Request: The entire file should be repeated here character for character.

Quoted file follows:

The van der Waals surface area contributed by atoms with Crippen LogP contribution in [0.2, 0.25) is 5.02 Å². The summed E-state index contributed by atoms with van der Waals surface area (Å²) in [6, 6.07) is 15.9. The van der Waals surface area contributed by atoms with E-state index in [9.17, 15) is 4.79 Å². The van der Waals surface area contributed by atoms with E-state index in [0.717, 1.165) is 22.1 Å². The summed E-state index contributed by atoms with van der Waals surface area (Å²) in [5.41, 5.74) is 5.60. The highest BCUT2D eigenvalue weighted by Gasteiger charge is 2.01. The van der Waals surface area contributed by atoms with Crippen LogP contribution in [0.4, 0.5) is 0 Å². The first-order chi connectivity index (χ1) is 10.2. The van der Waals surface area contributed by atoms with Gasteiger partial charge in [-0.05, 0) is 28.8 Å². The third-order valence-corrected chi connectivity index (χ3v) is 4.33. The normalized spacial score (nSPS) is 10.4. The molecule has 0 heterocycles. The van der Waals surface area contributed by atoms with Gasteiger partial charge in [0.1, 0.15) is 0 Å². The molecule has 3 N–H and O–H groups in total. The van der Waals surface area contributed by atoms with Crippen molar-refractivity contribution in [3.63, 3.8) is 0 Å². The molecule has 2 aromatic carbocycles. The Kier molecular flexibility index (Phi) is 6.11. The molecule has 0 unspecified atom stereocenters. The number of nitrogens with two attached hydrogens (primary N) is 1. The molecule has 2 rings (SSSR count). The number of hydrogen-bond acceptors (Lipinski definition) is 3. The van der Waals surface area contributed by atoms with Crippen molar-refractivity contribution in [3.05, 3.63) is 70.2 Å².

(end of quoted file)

The van der Waals surface area contributed by atoms with Crippen LogP contribution in [0.2, 0.25) is 5.02 Å². The summed E-state index contributed by atoms with van der Waals surface area (Å²) in [6, 6.07) is 15.9. The van der Waals surface area contributed by atoms with E-state index in [9.17, 15) is 4.79 Å². The van der Waals surface area contributed by atoms with E-state index in [0.717, 1.165) is 22.1 Å². The summed E-state index contributed by atoms with van der Waals surface area (Å²) in [5.41, 5.74) is 5.60. The highest BCUT2D eigenvalue weighted by Gasteiger charge is 2.01. The van der Waals surface area contributed by atoms with Crippen LogP contribution in [0.4, 0.5) is 0 Å². The first-order chi connectivity index (χ1) is 10.2. The van der Waals surface area contributed by atoms with Gasteiger partial charge in [-0.05, 0) is 28.8 Å². The third-order valence-corrected chi connectivity index (χ3v) is 4.33. The normalized spacial score (nSPS) is 10.4. The molecule has 0 heterocycles. The van der Waals surface area contributed by atoms with Gasteiger partial charge in [0.1, 0.15) is 0 Å². The molecule has 3 N–H and O–H groups in total. The van der Waals surface area contributed by atoms with Crippen molar-refractivity contribution in [3.63, 3.8) is 0 Å². The molecule has 2 aromatic carbocycles. The Kier molecular flexibility index (Phi) is 6.11. The molecule has 0 unspecified atom stereocenters. The number of nitrogens with two attached hydrogens (primary N) is 1. The molecule has 2 rings (SSSR count). The number of hydrogen-bond acceptors (Lipinski definition) is 3. The van der Waals surface area contributed by atoms with Crippen molar-refractivity contribution in [3.05, 3.63) is 70.2 Å².